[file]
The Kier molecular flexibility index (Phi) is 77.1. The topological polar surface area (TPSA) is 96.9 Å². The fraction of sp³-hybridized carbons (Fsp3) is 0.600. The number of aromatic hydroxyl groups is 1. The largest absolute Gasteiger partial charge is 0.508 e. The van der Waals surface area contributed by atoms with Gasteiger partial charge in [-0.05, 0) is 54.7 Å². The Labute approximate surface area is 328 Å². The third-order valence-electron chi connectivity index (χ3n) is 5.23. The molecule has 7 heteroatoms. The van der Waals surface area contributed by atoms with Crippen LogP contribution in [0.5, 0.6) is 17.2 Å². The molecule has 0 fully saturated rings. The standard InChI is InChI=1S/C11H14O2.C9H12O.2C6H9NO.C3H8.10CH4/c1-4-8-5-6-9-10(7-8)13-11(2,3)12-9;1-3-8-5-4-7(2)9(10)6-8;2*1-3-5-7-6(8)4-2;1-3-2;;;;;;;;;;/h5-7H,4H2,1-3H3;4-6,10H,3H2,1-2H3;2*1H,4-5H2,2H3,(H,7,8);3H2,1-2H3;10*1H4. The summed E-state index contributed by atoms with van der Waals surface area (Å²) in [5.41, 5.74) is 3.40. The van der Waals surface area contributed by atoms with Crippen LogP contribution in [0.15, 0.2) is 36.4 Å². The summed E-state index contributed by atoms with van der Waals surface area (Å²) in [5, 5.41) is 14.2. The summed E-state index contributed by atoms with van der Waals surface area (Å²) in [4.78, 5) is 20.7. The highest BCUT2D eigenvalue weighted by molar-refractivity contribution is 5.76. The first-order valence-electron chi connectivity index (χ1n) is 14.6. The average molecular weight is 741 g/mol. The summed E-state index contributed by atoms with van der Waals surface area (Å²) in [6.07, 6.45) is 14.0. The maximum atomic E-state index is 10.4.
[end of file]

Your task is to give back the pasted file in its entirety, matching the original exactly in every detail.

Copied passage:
The Kier molecular flexibility index (Phi) is 77.1. The topological polar surface area (TPSA) is 96.9 Å². The fraction of sp³-hybridized carbons (Fsp3) is 0.600. The number of aromatic hydroxyl groups is 1. The largest absolute Gasteiger partial charge is 0.508 e. The van der Waals surface area contributed by atoms with Gasteiger partial charge in [-0.05, 0) is 54.7 Å². The Labute approximate surface area is 328 Å². The third-order valence-electron chi connectivity index (χ3n) is 5.23. The molecule has 7 heteroatoms. The van der Waals surface area contributed by atoms with Crippen LogP contribution in [0.5, 0.6) is 17.2 Å². The molecule has 0 fully saturated rings. The standard InChI is InChI=1S/C11H14O2.C9H12O.2C6H9NO.C3H8.10CH4/c1-4-8-5-6-9-10(7-8)13-11(2,3)12-9;1-3-8-5-4-7(2)9(10)6-8;2*1-3-5-7-6(8)4-2;1-3-2;;;;;;;;;;/h5-7H,4H2,1-3H3;4-6,10H,3H2,1-2H3;2*1H,4-5H2,2H3,(H,7,8);3H2,1-2H3;10*1H4. The summed E-state index contributed by atoms with van der Waals surface area (Å²) in [5.41, 5.74) is 3.40. The van der Waals surface area contributed by atoms with Crippen LogP contribution in [0.15, 0.2) is 36.4 Å². The summed E-state index contributed by atoms with van der Waals surface area (Å²) in [5, 5.41) is 14.2. The summed E-state index contributed by atoms with van der Waals surface area (Å²) in [4.78, 5) is 20.7. The highest BCUT2D eigenvalue weighted by molar-refractivity contribution is 5.76. The first-order valence-electron chi connectivity index (χ1n) is 14.6. The average molecular weight is 741 g/mol. The summed E-state index contributed by atoms with van der Waals surface area (Å²) in [6.07, 6.45) is 14.0. The maximum atomic E-state index is 10.4.